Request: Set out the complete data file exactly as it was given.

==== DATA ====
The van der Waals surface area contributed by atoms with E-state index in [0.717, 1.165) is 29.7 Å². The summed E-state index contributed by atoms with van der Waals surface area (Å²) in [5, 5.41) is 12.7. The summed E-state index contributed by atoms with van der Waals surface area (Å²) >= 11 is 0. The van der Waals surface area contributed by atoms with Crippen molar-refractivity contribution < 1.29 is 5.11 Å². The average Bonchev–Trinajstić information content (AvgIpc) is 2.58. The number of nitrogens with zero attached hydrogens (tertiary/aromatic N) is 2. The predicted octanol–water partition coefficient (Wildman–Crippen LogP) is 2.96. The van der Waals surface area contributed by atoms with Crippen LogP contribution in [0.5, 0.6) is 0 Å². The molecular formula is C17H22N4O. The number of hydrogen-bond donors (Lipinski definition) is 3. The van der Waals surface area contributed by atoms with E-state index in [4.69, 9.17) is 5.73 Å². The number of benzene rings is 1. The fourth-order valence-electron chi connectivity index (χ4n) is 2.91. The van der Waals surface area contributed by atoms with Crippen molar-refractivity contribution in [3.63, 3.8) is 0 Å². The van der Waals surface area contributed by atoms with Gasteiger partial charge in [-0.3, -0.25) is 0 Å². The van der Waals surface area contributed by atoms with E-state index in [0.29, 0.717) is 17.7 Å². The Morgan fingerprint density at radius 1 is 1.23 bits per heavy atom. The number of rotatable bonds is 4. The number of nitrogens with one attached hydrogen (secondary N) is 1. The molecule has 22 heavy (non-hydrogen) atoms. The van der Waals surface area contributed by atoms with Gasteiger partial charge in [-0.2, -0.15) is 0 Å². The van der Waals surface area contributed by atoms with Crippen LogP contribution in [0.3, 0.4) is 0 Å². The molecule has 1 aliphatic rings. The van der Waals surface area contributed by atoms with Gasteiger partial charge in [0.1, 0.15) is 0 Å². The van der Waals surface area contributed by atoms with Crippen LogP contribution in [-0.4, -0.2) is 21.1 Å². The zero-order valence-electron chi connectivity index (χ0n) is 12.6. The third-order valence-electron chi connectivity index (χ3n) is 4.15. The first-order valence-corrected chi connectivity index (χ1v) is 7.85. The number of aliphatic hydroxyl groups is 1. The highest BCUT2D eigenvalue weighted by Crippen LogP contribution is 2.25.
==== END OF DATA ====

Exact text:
The van der Waals surface area contributed by atoms with E-state index in [0.717, 1.165) is 29.7 Å². The summed E-state index contributed by atoms with van der Waals surface area (Å²) in [5, 5.41) is 12.7. The summed E-state index contributed by atoms with van der Waals surface area (Å²) >= 11 is 0. The van der Waals surface area contributed by atoms with Crippen molar-refractivity contribution < 1.29 is 5.11 Å². The average Bonchev–Trinajstić information content (AvgIpc) is 2.58. The number of nitrogens with zero attached hydrogens (tertiary/aromatic N) is 2. The predicted octanol–water partition coefficient (Wildman–Crippen LogP) is 2.96. The van der Waals surface area contributed by atoms with Crippen LogP contribution in [0.5, 0.6) is 0 Å². The molecular formula is C17H22N4O. The number of hydrogen-bond donors (Lipinski definition) is 3. The van der Waals surface area contributed by atoms with E-state index in [4.69, 9.17) is 5.73 Å². The number of benzene rings is 1. The fourth-order valence-electron chi connectivity index (χ4n) is 2.91. The van der Waals surface area contributed by atoms with Crippen molar-refractivity contribution in [3.63, 3.8) is 0 Å². The van der Waals surface area contributed by atoms with Gasteiger partial charge in [-0.3, -0.25) is 0 Å². The van der Waals surface area contributed by atoms with E-state index in [0.29, 0.717) is 17.7 Å². The Morgan fingerprint density at radius 1 is 1.23 bits per heavy atom. The number of rotatable bonds is 4. The number of nitrogens with one attached hydrogen (secondary N) is 1. The molecule has 22 heavy (non-hydrogen) atoms. The van der Waals surface area contributed by atoms with Gasteiger partial charge in [-0.2, -0.15) is 0 Å². The van der Waals surface area contributed by atoms with Crippen LogP contribution in [0.3, 0.4) is 0 Å². The molecule has 1 aliphatic rings. The van der Waals surface area contributed by atoms with Gasteiger partial charge in [0.1, 0.15) is 0 Å². The van der Waals surface area contributed by atoms with Crippen LogP contribution in [-0.4, -0.2) is 21.1 Å². The zero-order valence-electron chi connectivity index (χ0n) is 12.6. The third-order valence-electron chi connectivity index (χ3n) is 4.15. The first-order valence-corrected chi connectivity index (χ1v) is 7.85. The number of aliphatic hydroxyl groups is 1. The highest BCUT2D eigenvalue weighted by Crippen LogP contribution is 2.25.